Struggling to manage the coronavirus pandemic, the Armenian government maintained its public health vigilance while also instituting a partial easing of restrictions imposed on the population and businesses due to the crisis. The focus shifted to dealing with the negative economic impact. Tension over gas prices mounted with Russia while the latest round of talks with Azerbaijan over the Nagorno Karabakh conflict were held via video conference.
Armenia Moves to Gradual Reopening
After a concerted effort to manage the coronavirus (COVID-19) pandemic, the Armenian government defended its decision at a cabinet meeting on April 29 to begin reopening the economy partially and gradually, and weakening the restrictive measures that were introduced on 24 March as part of a national “lockdown” of the country. The decision coincided with a record-high number of new coronavirus cases, however, as the Ministry of Health reported 134 new cases, bringing the total number of infections to 2,066 and death toll of 32 by April 28. Health Minister Arsen Torosian warned that with daily increases in cases over the past ten days, health officials are expecting to no longer be able to hospitalize or isolate all infected persons. The move to lift restrictions began on April 13 with a partial easing of restrictions on economic activity, mobility and a gradual reopening of businesses and firms.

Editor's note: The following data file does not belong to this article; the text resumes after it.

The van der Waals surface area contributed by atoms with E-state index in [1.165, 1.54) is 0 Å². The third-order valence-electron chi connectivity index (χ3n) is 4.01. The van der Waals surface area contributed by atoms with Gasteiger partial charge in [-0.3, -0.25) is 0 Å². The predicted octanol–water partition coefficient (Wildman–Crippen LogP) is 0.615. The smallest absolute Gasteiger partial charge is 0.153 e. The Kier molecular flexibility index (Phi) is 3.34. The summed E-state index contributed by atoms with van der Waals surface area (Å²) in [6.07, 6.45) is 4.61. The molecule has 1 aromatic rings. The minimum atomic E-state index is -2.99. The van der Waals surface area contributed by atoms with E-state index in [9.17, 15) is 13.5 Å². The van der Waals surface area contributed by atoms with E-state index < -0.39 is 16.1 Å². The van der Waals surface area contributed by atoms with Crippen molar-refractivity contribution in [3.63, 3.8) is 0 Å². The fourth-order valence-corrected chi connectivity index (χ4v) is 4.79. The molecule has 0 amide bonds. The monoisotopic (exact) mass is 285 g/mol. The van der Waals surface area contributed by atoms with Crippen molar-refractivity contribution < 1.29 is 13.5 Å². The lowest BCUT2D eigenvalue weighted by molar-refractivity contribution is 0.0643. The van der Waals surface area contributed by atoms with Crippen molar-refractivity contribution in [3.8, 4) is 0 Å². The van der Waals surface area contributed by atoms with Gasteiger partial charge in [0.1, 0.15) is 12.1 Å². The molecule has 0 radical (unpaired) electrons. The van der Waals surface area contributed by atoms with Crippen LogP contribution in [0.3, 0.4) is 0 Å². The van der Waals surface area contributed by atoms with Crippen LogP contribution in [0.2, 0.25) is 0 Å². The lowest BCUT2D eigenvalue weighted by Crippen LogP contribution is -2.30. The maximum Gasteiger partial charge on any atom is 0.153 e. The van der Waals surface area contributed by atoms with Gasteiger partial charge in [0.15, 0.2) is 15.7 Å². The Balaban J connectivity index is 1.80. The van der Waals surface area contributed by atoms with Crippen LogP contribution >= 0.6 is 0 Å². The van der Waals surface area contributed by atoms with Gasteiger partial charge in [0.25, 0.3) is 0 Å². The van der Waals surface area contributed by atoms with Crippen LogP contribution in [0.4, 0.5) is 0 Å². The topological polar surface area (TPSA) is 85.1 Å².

Oligarch-Linked Businessman Arrested
Police arrested Sedrak Arustamyan, the chief executive of the Multi Group holding company, on April 25 as part of a corruption-related criminal investigation. The arrest has political implications, as the holding company includes several firms owned by the leader of the Prosperous Armenia Party (BHK), the second-largest party in the parliament, Gagik Tsarukyan. Although Tsarukyan holds immunity as a sitting member of parliament, police did not rule out that he may be a part of the criminal investigation which led to the arrest and charging of Arustamyan with bribery and money laundering in a case said to involve financial transactions totaling some $20 million.
Commemoration of Armenian Genocide
Despite the national lockdown and other virus-related restrictions on movement, Armenia commemorated the 105th anniversary of the Armenian Genocide on April 24 with Armenians participating in a government-organized ceremony that included residents turning off lights in their homes and churches tolling their bells in memory of the victims.
Problems in Economic Assistance Plans
Despite an ambitious program of economic assistance for businesses impacted by the closure imposed by the virus crisis, fewer than 500 small and medium-sized businesses were able to qualify for obtaining low-interest loans offered by the government, according to figures released on April 27. With only 1,200 of the more than 70,000 small and medium-sized enterprises (SMEs) registered in Armenia applying for the three-year subsidized commercial loans, a mere 461 applications have been approved, bringing the total among of funds disbursed to a meager $10.8 million.
The move to lift restrictions began on April 13 with a partial easing of restrictions on economic activity, mobility and a gradual reopening of businesses and firms
Armenia to Receive Special IMF Funding